Zaire Franklin was in L.A. with his agent during the NFL Draft.
The linebacker from Syracuse was preparing to go undrafted when his phone rang during the seventh round.
"It was amazing," he said, "a lifelong dream to be able to have an opportunity in the NFL, especially being with an organization as great as the Colts."
Missing from the celebration were the two women closest to him.
"My mom and my grandmother, I lost both of them two months apart my junior year of high school."
His mother was his biggest cheerleader. She suffered from health problems for years. His grandmother was his coach. Her death came completely unexpected. As an only child, people stepped in and stepped up to be there for him.
"I had a high school coach who actually coached me since I was eight years old and a couple aunts who kind of took care of me."
But you can never replace your mother.
He found a family at Syracuse, where he was a three-time captain. He was the first in his family to graduate. And when it came time to prepare for the NFL Draft, he leaned heavily on his coaches and his agent.
"I didn't get a Combine invite. I didn't get a Senior Bowl invite. I didn't get anything," he said. "It just kind of put a chip on my shoulder personally. I didn't need any of that stuff. They're going to find the players wherever they are."
The Colts found him.
And while it's a life-changing opportunity, Franklin acknowledges that nothing has really changed – yet.
"When you get drafted, it's kind of like an engagement. Your status changed, but theoretically, nothing necessarily changed. You still need to work. You still need to prove it. You've still got the same problems you had. Now, you've just got to make sure you're ready."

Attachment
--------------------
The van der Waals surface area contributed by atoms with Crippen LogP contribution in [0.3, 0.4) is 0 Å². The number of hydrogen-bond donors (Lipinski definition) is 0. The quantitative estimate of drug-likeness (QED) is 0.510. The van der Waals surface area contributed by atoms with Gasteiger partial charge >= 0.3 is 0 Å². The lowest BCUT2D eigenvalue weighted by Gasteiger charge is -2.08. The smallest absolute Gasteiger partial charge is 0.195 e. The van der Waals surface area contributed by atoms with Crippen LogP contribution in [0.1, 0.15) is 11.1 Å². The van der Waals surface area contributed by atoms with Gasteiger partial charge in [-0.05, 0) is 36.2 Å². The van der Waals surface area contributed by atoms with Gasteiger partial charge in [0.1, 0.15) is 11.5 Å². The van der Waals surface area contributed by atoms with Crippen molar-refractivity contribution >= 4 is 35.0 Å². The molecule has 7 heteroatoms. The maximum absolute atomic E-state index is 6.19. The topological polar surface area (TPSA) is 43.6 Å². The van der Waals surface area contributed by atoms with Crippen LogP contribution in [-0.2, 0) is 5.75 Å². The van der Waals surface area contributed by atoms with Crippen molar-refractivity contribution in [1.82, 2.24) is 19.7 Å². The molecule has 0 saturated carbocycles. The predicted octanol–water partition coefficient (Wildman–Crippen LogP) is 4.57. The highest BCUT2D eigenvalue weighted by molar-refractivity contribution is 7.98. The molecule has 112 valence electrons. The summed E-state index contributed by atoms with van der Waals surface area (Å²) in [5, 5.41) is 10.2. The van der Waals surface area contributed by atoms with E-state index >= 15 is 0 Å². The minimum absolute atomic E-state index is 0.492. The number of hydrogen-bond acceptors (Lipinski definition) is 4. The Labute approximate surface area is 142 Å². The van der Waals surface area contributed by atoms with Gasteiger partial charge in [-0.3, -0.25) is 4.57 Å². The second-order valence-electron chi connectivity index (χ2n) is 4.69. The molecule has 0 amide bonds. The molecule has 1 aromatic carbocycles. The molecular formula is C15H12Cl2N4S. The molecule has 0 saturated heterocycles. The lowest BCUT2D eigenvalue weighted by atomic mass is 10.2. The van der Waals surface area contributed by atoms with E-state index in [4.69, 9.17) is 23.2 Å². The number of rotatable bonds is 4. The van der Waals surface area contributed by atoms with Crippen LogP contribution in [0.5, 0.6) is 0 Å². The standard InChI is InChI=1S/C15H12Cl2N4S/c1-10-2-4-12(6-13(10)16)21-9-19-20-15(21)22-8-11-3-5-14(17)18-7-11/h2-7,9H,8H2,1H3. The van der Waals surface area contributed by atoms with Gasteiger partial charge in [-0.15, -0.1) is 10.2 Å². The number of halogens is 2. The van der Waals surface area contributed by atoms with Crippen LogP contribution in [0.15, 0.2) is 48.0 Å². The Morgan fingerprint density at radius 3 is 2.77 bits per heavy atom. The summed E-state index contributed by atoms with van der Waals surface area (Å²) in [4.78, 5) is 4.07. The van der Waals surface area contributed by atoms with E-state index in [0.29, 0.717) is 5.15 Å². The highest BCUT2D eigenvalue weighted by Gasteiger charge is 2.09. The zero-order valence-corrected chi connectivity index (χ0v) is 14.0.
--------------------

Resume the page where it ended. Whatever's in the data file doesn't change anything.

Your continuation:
And he's ready.
"You've got to come in here and earn it every day. That's kind of how I've been pushing it since I was in high school."
Last weekend, Franklin and the other rookies arrived at the Colts facility for minicamp.
Originally from Philadelphia, Franklin has spent his whole life on the East Coast.
"This is my first time in Indiana," he said. "I've been trying to figure out what the weather is like because I didn't understand. It's the Midwest, I guess – Big Ten country."
From the ACC to the Big Ten – no matter where they came from, it's all about the NFL now.
"Everybody came in from a whole bunch of different places. Everybody was a top dog where they were at. It's kind of like when you got to college all over again."
Just like in college, he's thrilled to have an opportunity to play at the next level.
"I'm just happy and blessed to be here – thankful for the opportunity."
Franklin has dedicated his career to the women who raised him and guided him. And when he takes the field for the first time in the National Football League, he knows they'll be there.
"I feel like they've always been watching over me since they left me. I don't feel like they ever really left me. I've just been following that path that they set for me."
Since losing his family, Zaire Franklin has found a family in football.
Now, he's part of the Colts family.
And he's doing everything he can to earn his place.